Flu hitting 18-64 age group particularly hard this season
02/20/2014 4:51 PM
02/20/2014 4:52 PM
Influenza, which typically hits the very young and the very old hardest, has especially impacted the 18-65 age group this year nationally and in South Carolina.
Of the 67 flu-related deaths in South Carolina this season, 38 were in the 18-65 age group. Of the 1,619 flu-related hospitalizations, 949 were in the 18-65 age group, according to weekly statistics from the state health department through Feb. 15.
While that broad age group comprises a large percentage of the population, it typically isn’t hit hard by the flu, because people those ages are more healthy than the very young or the very old.
Nationally, only 35 percent of flu-related hospitalizations in the past three years were in that age group. This year, 61 percent of hospitalizations have been in that group, according to the Centers for Disease Control and Prevention.
The unusual age trend this year “is a sad and difficult reminder that flu can be serious for anyone, not just the very young and old, and that everyone should be vaccinated,” said CDC director Dr. Tom Frieden. “Younger people may feel that influenza is not a threat to them, but this season underscores that flu can be a serious disease for anyone.”
The good news is that, in South Carolina at least, the season appears to be that while the outbreak remains widespread, it is on the downswing. The number of flu-related hospitalizations and the number of positive rapid flu tests have dropped the past three weeks, though some of the decrease last week could be related to the winter storm that kept people from getting to doctors’ offices.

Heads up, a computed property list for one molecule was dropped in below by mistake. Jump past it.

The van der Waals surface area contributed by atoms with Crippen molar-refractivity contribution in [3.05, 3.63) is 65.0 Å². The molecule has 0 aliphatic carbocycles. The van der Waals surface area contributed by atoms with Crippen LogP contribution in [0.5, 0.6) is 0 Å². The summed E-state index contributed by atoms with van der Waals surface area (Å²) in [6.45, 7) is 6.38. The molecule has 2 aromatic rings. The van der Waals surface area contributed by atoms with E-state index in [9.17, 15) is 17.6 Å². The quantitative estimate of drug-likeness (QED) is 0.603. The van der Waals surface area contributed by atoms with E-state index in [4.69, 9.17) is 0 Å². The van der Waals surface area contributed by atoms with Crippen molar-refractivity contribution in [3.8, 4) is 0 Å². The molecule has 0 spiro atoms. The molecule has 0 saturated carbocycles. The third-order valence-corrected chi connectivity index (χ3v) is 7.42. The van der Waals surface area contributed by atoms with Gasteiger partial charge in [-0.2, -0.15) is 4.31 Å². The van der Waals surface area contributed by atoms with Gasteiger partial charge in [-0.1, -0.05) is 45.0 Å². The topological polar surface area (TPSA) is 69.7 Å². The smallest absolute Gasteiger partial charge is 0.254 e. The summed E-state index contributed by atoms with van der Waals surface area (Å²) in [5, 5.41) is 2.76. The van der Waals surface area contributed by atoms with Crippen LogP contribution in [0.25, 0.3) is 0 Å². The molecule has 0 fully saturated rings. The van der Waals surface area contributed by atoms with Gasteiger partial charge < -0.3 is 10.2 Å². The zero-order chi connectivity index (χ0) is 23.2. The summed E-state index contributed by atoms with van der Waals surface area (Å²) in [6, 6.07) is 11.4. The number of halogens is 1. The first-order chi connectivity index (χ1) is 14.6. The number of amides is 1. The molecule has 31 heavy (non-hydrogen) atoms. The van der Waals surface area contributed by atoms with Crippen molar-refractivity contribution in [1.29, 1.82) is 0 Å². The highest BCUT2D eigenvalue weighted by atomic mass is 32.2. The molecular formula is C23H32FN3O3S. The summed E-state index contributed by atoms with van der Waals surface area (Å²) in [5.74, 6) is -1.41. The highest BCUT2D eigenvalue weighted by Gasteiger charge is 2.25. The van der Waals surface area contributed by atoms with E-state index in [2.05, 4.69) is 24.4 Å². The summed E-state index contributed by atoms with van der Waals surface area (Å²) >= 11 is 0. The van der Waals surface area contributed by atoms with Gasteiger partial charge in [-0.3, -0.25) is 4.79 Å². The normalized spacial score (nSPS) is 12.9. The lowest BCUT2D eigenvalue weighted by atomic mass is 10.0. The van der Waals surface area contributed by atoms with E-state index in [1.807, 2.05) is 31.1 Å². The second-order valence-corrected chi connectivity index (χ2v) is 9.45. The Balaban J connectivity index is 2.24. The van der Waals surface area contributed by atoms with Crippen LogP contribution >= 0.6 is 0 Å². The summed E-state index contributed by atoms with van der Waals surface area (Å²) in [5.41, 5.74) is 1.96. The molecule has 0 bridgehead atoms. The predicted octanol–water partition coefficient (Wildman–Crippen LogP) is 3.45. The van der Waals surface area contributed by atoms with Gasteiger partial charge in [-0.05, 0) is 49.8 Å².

An indication of how serious the flu has been this season, however, is that flu-related deaths have dropped only slightly in the state during the past few weeks. Seven were reported last week.
The age trend appears to be related to the predominant flu virus strain this year — H1N1. This is a variation on the virus that caused the swine flu pandemic in 2009, according to the CDC.
If you remember, school children were hit especially hard by that 2009 strain. Some health experts surmised older people had built up limited immunity to H1N1 years ago, but younger people had less immunity because the strain hadn’t been prevalent in a long time.
The major symptoms of the flu are rapid onset of body aches, high fever, sore throat, cough and lethargy.
The best defenses against the spread of flu include getting vaccinated, washing hands frequently and thoroughly, coughing into the inside of your elbow and staying home when you are sick.
Flu hits all ages
This season’s flu outbreak is impacting a wider variety of age groups than is typical.
Percent of flu-related hospitalizations among ages 18-64 in last three seasons: 35
Percent of flu-related hospitalizations among ages 18-64 this season: 61
South Carolina flu-related deaths this season in 18-64 age group: 38 out of 67 total
South Carolina flu-related hospitalizations this season in 18-64 age group: 949 of 1,619 total
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